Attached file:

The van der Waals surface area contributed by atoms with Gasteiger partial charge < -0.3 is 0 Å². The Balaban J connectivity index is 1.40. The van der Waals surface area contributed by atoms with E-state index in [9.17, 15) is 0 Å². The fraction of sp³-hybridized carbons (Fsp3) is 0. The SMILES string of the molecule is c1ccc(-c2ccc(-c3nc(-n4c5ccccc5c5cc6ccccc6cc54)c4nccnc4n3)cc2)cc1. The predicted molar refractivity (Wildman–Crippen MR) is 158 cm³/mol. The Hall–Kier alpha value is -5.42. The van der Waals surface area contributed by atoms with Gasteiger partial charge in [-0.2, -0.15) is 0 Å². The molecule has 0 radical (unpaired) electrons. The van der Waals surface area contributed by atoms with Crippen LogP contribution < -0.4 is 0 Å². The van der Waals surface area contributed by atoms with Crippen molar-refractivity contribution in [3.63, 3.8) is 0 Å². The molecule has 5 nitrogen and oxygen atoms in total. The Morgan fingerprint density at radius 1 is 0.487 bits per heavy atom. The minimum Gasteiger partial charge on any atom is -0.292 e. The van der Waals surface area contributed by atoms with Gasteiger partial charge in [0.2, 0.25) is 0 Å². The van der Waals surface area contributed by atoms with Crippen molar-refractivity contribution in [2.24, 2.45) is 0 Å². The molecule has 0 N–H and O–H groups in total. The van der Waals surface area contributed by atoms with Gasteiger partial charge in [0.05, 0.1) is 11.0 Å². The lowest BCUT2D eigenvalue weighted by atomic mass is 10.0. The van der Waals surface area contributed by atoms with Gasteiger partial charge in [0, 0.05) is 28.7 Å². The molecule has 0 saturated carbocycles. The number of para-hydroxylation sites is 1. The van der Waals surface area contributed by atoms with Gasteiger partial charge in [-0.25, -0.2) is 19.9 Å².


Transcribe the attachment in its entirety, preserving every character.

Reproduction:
The van der Waals surface area contributed by atoms with Gasteiger partial charge < -0.3 is 0 Å². The Balaban J connectivity index is 1.40. The van der Waals surface area contributed by atoms with E-state index in [9.17, 15) is 0 Å². The fraction of sp³-hybridized carbons (Fsp3) is 0. The SMILES string of the molecule is c1ccc(-c2ccc(-c3nc(-n4c5ccccc5c5cc6ccccc6cc54)c4nccnc4n3)cc2)cc1. The predicted molar refractivity (Wildman–Crippen MR) is 158 cm³/mol. The Hall–Kier alpha value is -5.42. The van der Waals surface area contributed by atoms with Gasteiger partial charge in [-0.2, -0.15) is 0 Å². The molecule has 0 radical (unpaired) electrons. The van der Waals surface area contributed by atoms with Crippen LogP contribution < -0.4 is 0 Å². The van der Waals surface area contributed by atoms with Crippen molar-refractivity contribution in [3.63, 3.8) is 0 Å². The molecule has 5 nitrogen and oxygen atoms in total. The Morgan fingerprint density at radius 1 is 0.487 bits per heavy atom. The minimum Gasteiger partial charge on any atom is -0.292 e. The van der Waals surface area contributed by atoms with Gasteiger partial charge in [0.2, 0.25) is 0 Å². The van der Waals surface area contributed by atoms with Crippen molar-refractivity contribution in [2.24, 2.45) is 0 Å². The molecule has 0 N–H and O–H groups in total. The van der Waals surface area contributed by atoms with Gasteiger partial charge in [0.05, 0.1) is 11.0 Å². The lowest BCUT2D eigenvalue weighted by atomic mass is 10.0. The van der Waals surface area contributed by atoms with Gasteiger partial charge in [0, 0.05) is 28.7 Å². The molecule has 0 saturated carbocycles. The number of para-hydroxylation sites is 1. The van der Waals surface area contributed by atoms with Gasteiger partial charge in [-0.25, -0.2) is 19.9 Å².